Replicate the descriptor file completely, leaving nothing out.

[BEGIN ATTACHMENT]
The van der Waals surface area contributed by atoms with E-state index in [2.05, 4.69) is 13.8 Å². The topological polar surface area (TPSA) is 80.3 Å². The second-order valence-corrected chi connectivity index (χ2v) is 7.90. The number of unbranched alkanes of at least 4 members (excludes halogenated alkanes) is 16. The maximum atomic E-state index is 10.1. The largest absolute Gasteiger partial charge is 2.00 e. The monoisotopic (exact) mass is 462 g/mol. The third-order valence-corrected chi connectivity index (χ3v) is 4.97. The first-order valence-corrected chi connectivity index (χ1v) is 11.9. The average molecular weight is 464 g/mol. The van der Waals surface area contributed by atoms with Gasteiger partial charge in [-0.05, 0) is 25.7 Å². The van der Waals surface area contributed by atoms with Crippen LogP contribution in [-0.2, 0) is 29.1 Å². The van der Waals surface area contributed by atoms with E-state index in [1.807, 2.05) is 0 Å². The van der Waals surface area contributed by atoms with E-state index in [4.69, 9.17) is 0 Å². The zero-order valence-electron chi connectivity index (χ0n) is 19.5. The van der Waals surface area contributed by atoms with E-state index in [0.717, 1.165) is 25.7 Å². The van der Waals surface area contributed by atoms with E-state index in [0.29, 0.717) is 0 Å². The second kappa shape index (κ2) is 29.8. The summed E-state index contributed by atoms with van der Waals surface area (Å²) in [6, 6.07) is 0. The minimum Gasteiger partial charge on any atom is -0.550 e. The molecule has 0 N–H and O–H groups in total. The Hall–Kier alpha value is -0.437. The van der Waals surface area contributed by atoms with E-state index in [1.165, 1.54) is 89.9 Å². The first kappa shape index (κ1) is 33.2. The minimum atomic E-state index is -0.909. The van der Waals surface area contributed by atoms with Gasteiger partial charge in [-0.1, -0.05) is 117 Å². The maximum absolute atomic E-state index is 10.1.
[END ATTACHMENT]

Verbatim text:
The van der Waals surface area contributed by atoms with E-state index in [2.05, 4.69) is 13.8 Å². The topological polar surface area (TPSA) is 80.3 Å². The second-order valence-corrected chi connectivity index (χ2v) is 7.90. The number of unbranched alkanes of at least 4 members (excludes halogenated alkanes) is 16. The maximum atomic E-state index is 10.1. The largest absolute Gasteiger partial charge is 2.00 e. The monoisotopic (exact) mass is 462 g/mol. The third-order valence-corrected chi connectivity index (χ3v) is 4.97. The first-order valence-corrected chi connectivity index (χ1v) is 11.9. The average molecular weight is 464 g/mol. The van der Waals surface area contributed by atoms with Gasteiger partial charge in [-0.05, 0) is 25.7 Å². The van der Waals surface area contributed by atoms with Crippen LogP contribution in [-0.2, 0) is 29.1 Å². The van der Waals surface area contributed by atoms with E-state index in [1.807, 2.05) is 0 Å². The van der Waals surface area contributed by atoms with E-state index in [4.69, 9.17) is 0 Å². The zero-order valence-electron chi connectivity index (χ0n) is 19.5. The van der Waals surface area contributed by atoms with E-state index in [0.717, 1.165) is 25.7 Å². The van der Waals surface area contributed by atoms with E-state index in [0.29, 0.717) is 0 Å². The second kappa shape index (κ2) is 29.8. The summed E-state index contributed by atoms with van der Waals surface area (Å²) in [6, 6.07) is 0. The minimum Gasteiger partial charge on any atom is -0.550 e. The molecule has 0 N–H and O–H groups in total. The Hall–Kier alpha value is -0.437. The van der Waals surface area contributed by atoms with E-state index in [1.165, 1.54) is 89.9 Å². The first kappa shape index (κ1) is 33.2. The minimum atomic E-state index is -0.909. The van der Waals surface area contributed by atoms with Gasteiger partial charge in [-0.1, -0.05) is 117 Å². The maximum absolute atomic E-state index is 10.1.